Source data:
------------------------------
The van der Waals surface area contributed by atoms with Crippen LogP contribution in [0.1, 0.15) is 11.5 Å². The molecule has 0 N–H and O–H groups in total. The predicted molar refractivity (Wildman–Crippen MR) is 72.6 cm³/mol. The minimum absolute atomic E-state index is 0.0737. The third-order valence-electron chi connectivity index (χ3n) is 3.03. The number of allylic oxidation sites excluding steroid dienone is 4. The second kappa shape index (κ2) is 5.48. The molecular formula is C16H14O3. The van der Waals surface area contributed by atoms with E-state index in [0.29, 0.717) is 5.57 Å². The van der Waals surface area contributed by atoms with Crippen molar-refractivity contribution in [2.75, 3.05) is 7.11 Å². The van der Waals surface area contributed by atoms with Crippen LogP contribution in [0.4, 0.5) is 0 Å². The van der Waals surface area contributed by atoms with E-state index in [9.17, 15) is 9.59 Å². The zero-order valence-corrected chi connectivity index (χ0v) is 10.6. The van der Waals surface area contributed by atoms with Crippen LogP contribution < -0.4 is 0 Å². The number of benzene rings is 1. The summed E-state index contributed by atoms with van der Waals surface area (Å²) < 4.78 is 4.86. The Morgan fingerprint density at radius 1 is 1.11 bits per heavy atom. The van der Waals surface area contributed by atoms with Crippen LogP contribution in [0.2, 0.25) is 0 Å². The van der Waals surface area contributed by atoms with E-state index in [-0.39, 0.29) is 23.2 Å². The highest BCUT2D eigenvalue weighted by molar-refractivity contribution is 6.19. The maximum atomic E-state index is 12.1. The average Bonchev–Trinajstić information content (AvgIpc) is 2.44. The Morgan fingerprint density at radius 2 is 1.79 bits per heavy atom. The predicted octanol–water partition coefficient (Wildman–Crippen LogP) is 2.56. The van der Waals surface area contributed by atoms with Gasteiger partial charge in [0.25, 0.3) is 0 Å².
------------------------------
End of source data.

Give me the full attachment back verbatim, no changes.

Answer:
The van der Waals surface area contributed by atoms with Crippen LogP contribution in [0.1, 0.15) is 11.5 Å². The molecule has 0 N–H and O–H groups in total. The predicted molar refractivity (Wildman–Crippen MR) is 72.6 cm³/mol. The minimum absolute atomic E-state index is 0.0737. The third-order valence-electron chi connectivity index (χ3n) is 3.03. The number of allylic oxidation sites excluding steroid dienone is 4. The second kappa shape index (κ2) is 5.48. The molecular formula is C16H14O3. The van der Waals surface area contributed by atoms with E-state index in [0.29, 0.717) is 5.57 Å². The van der Waals surface area contributed by atoms with Crippen molar-refractivity contribution in [2.75, 3.05) is 7.11 Å². The van der Waals surface area contributed by atoms with Crippen LogP contribution in [0.4, 0.5) is 0 Å². The van der Waals surface area contributed by atoms with E-state index in [9.17, 15) is 9.59 Å². The zero-order valence-corrected chi connectivity index (χ0v) is 10.6. The van der Waals surface area contributed by atoms with Crippen LogP contribution < -0.4 is 0 Å². The number of benzene rings is 1. The summed E-state index contributed by atoms with van der Waals surface area (Å²) < 4.78 is 4.86. The Morgan fingerprint density at radius 1 is 1.11 bits per heavy atom. The van der Waals surface area contributed by atoms with Crippen LogP contribution in [0.2, 0.25) is 0 Å². The van der Waals surface area contributed by atoms with E-state index in [-0.39, 0.29) is 23.2 Å². The highest BCUT2D eigenvalue weighted by molar-refractivity contribution is 6.19. The maximum atomic E-state index is 12.1. The average Bonchev–Trinajstić information content (AvgIpc) is 2.44. The Morgan fingerprint density at radius 2 is 1.79 bits per heavy atom. The predicted octanol–water partition coefficient (Wildman–Crippen LogP) is 2.56. The van der Waals surface area contributed by atoms with Gasteiger partial charge in [0.25, 0.3) is 0 Å².